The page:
The last 3 photos were taken by M. Thank you so much for letting us use them!


42 Responses to “Lord of the Rings Inspiration in East Iceland”

  1. Liz October 11, 2012 at 7:05 pm #

    Great shots! I can’t wait to go to Iceland! Definitely looks straight out of Lord of the Rings 🙂

    • Erica October 16, 2012 at 9:10 am #

      Right? I couldn’t believe I was standing in front of places that ACTUALLY looked like that!

  2. Addison S. @ Visa Hunter October 12, 2012 at 7:37 am #

    Amazing photos. I’m big on outdoor activities so sure I would love to explore this region of Iceland. I still haven’t made it that far north in Europe but it is definitely on the list. There’re so many inspiring places to see on this planet!

    • Erica October 16, 2012 at 9:12 am #

      I think that was the farthest north I have ever been! COLD but beautiful. I wouldn’t have traded it for the world.

      • Teresa Flores October 2, 2017 at 4:46 pm #

        I lived in Iceland for 18 months. In Keflavik to be exact. I highly recommend to anyone wanting to visit to go in the summer. Just beware the sun doesn’t really set in the summer. The weather is definitely rough the rest of the year. I’m glad you enjoyed your time there!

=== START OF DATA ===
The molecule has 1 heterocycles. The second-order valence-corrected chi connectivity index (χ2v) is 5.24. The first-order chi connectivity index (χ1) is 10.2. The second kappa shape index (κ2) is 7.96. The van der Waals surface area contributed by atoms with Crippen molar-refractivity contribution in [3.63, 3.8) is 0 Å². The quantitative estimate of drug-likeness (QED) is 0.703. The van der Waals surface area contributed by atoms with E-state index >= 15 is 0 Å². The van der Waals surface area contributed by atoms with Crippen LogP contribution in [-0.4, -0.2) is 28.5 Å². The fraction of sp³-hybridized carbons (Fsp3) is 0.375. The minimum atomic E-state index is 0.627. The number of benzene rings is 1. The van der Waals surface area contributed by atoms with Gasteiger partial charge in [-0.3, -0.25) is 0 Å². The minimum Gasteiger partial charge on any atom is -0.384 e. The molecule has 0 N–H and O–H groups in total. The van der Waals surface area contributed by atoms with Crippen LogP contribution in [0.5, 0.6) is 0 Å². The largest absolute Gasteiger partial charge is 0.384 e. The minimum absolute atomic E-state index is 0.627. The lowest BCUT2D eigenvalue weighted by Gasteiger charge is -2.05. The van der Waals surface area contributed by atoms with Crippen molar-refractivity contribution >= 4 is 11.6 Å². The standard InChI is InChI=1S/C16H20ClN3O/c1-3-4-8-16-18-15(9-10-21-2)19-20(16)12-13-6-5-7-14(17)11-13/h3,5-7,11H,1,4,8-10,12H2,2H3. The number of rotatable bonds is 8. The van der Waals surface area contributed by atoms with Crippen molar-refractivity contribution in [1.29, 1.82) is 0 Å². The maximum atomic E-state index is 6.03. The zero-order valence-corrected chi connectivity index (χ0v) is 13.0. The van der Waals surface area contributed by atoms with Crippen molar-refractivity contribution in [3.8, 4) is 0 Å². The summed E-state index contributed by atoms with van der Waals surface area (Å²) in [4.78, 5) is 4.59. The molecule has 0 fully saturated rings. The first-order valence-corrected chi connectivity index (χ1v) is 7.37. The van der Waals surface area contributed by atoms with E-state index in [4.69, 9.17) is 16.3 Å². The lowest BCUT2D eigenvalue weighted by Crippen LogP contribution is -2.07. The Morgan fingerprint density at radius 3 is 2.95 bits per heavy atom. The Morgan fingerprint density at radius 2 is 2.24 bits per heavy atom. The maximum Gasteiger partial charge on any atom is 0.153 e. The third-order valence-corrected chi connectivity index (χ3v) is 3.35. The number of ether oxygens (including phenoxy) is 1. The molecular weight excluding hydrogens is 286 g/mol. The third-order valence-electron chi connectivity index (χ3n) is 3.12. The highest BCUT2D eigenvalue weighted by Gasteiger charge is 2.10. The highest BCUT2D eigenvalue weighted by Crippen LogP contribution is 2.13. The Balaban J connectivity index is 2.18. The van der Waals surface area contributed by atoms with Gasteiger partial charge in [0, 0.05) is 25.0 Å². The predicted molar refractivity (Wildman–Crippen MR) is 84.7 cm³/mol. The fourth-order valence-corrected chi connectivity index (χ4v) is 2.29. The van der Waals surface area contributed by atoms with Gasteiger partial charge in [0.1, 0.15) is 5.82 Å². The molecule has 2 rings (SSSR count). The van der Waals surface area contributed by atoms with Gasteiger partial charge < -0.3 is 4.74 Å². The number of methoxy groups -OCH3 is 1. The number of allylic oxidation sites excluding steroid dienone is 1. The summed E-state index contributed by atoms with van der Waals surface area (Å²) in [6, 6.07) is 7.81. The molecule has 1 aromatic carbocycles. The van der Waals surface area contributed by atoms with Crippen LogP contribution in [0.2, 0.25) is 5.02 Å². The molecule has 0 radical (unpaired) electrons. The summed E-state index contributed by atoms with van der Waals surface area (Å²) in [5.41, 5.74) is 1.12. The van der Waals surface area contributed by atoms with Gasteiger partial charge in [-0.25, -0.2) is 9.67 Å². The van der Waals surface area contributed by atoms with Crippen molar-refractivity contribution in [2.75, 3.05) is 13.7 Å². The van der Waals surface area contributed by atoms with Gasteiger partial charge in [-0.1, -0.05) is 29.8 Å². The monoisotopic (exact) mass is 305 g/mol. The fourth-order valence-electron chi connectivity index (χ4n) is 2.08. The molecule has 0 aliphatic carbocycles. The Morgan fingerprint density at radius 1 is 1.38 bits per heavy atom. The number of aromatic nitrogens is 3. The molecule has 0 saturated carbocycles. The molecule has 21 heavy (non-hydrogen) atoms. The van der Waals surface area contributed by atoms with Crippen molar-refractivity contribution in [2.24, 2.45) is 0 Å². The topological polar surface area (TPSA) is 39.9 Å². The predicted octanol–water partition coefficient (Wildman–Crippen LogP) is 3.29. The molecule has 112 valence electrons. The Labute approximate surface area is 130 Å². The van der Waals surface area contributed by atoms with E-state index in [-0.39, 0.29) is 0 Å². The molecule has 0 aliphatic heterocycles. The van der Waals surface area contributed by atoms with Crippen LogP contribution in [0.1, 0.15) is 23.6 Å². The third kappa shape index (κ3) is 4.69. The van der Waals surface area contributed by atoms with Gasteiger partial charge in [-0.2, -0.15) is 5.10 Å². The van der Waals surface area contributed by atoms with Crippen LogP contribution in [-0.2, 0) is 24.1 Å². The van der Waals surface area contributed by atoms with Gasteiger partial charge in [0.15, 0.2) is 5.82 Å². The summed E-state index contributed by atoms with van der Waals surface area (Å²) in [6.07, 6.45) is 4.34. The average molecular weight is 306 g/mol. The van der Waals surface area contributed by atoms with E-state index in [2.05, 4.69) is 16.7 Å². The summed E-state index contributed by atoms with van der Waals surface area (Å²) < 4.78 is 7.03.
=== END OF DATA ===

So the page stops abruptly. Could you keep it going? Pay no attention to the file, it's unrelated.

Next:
• Erica October 26, 2017 at 5:15 pm #

          Oooo! That sounds amazing! What brought you to Iceland for 18 months? Snow is such a novelty to me that I’m intrigued. 🙂

  3. Naomi October 12, 2012 at 9:53 am #

    That is some serious fantasy fodder!!

    • Erica October 16, 2012 at 9:13 am #

      Yes. It was a little scary too. We were trippin’ out MAN.

  4. Arti October 14, 2012 at 12:39 am #

    Stunning captures! Iceland is so wonderful! Would love to visit it once!

    • Erica October 16, 2012 at 9:13 am #

      I would love to see you there Arti! The flight out isn’t too bad. 😀

  5. Ayngelina October 14, 2012 at 10:39 am #

    I always assumed he was inspired by New Zealand but it is interesting to see how similar the two landscapes appear to be.

    • Erica October 16, 2012 at 9:14 am #

      I know. I’m wondering if it has to do with the fact they are still such new land masses?

  6. Alex October 14, 2012 at 9:02 pm #

    I never read Lord of the Rings… I know, I know, I missed out on a cultural phenomenon! I just can’t get into that genre. However I totally loved learning about all the elf culture in Iceland, so maybe someday…

    • Erica October 16, 2012 at 9:15 am #

      Did you at least see the movies?!

      I didn’t think I would get into it until I started reading fantasy. Now I feel like I have to hide what I’m reading.